I’ll admit that this is not my first time to the pork bun rodeo. From my sister’s obsession with the steamed version on Sunday’s at the dim sum parlor, to my husband’s cravings for the baked variety fresh from the Chinatown Roast Pork Bun Factory in NYC, I had a clear and compelling reason to learn how to make them for myself. I found a recipe by cookbook author Andrea Nguyen for the perfect little snacky bites and thought that I would try her recipe. But the idea of making that dough from scratch made me sleepy. Especially after cooking the pork for the buns not once but twice before stuffing. I saved myself a step and used Pillsbury dinner rolls to get the job done. The results were less than perfection in terms of the dough, but still so freakin’ delicious. Continue reading Baked Roast Pork Buns
Ketchup Worth Relishing
Anytime anyone says that the secret ingredient in a recipe is ketchup, you have the right to run away screaming. Not this time, though. The shrimp in this recipe are gloriously complex, with the perfect combination of ginger, Chinese Five Spice Powder, scallions and yes, ketchup. Don’t knock it till you try it. They should be called Glorious Ginger Shrimp.
As for the accompanying rice, this recipe is deceptively simple – replace plain water in the rice pot with unsweetened coconut water and cook as usual. Ok, not so deceptive, but the flavor is incredible, making this a nice addition to your next supper. It works particularly well for soaking up all of the lovely sauce from the aforementioned shrimp. Continue reading Ginger Shrimp with Coconut Rice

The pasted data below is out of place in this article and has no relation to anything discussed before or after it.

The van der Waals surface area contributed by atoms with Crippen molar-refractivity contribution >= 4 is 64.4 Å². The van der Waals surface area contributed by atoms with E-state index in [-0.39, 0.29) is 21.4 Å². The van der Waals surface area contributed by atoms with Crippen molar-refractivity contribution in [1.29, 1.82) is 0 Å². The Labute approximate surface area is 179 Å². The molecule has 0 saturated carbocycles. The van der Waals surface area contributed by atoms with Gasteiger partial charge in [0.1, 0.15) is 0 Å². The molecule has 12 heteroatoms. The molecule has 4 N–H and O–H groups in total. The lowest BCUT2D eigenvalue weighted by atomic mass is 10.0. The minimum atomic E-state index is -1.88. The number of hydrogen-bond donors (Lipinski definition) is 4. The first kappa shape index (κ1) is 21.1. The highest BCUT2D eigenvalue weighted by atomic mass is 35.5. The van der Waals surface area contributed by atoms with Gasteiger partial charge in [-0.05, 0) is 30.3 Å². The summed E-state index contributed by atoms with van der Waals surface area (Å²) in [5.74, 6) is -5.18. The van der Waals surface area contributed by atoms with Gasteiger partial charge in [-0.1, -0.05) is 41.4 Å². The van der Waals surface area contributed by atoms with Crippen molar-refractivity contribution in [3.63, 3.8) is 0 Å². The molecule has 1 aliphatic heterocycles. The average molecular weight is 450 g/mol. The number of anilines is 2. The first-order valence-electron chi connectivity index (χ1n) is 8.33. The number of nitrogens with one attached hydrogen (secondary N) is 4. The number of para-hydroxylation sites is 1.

When I last went to Hawaii, I made it a personal goal to eat my weight in kalua pork. Yes, that sounds disgusting, but I don’t even care. The stuff is so ridiculously good that I find myself longing for it in an almost atavistic fashion when I am not around it. I’ve known it to be a treat partially due to the complicated preparation – a whole pig is wrapped in ti leaves and banana leaves and then submerged into an underground pit called an imu and covered with coals and/or lava rocks. Sure, I could do that in my back yard. In Arizona.
Back to the drawing board, and as I’m looking through my We The Women of Hawaii cookbook, lo and behold, a recipe for kalua pork. In the oven, no less. I can do this! Apparently, after a little more research, I come to find out that the legendary Sam Choy makes his kalua pork in the same way, using mesquite liquid smoke to replace the flavors imparted by the burning banana leaves of the imu. But how the heck am I going to mimic banana leaves in my home oven? Continue reading Kalua Pork
Ribs require a hefty dose of patience to get them right, right? In order to achieve fall-off-the-bone tenderness along with a lacquered barbecue crust, you need to give them time and a lot of TLC. Or do you?
These ribs are for the hungry and lazy – a troublesome combination that is often hard to please but will be bowled over by this ridiculously easy recipe. Parboil the ribs in a pressure cooker to cut down on the cooking time from hours to a mere 15 minutes. Paint with homemade glaze and broil for a few minutes for fresh off the grill goodness right from the kitchen and in a lot less time. Done and done. I’m not kidding. That’s really it.